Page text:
Barramundi is a loanword from an Australian Aboriginal language of the Rockhampton area in Queensland meaning "large-scaled river fish". . The single dorsal and ventral fins have spines and soft rays; the paired pectoral and pelvic fins have soft rays only; and the caudal fin has soft rays and is truncate and rounded. Barramundi are salt and freshwater sportfish, targeted by many.
The barramundi feeds on crustaceans, molluscs, and smaller fish (including its own species); juveniles feed on zooplankton. The barramundi is euryhaline, but stenothermal. It inhabits rivers and descends to estuaries and tidal flats to spawn. In areas remote from freshwater, purely marine populations may become established. At the start of the monsoon, males migrate downriver to meet females, which lay very large numbers of eggs (several millions each).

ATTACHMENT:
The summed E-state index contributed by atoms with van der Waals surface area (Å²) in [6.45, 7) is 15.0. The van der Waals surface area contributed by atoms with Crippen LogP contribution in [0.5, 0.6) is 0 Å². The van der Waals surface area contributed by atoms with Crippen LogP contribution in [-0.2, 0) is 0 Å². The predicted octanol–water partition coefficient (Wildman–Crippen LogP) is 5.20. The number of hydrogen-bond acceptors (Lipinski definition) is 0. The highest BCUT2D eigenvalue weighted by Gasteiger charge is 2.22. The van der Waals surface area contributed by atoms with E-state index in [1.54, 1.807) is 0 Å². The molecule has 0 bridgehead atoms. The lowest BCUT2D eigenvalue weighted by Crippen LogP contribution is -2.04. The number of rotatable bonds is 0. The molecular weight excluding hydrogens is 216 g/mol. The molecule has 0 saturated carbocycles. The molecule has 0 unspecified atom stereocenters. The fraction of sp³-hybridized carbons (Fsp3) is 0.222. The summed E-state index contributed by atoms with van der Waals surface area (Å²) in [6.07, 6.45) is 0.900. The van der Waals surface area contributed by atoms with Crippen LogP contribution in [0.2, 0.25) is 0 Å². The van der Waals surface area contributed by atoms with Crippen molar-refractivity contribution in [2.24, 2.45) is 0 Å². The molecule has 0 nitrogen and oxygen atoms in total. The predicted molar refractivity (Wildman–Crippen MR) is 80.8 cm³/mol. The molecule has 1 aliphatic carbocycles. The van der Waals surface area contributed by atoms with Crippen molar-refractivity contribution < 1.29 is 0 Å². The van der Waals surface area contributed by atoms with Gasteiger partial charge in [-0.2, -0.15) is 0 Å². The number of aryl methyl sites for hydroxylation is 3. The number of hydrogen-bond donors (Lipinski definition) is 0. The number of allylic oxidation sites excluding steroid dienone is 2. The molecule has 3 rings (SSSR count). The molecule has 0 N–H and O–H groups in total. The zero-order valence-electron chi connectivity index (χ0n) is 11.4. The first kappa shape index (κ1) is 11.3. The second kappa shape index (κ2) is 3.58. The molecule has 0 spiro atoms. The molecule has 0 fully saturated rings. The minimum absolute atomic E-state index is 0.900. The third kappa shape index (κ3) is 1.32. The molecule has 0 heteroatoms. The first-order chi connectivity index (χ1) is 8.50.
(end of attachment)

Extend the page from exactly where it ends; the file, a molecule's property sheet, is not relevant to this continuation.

The adults do not guard the eggs or the fry, which require brackish water to develop. The species is sequentially hermaphroditic, with most individuals maturing as males and becoming female after at least one spawning season; most of the larger specimens are therefore female. Fish held in captivity sometimes demonstrate features atypical of fish in the wild: they change sex at a smaller size, exhibit a higher proportion of protogyny and some males do not undergo sexual inversion
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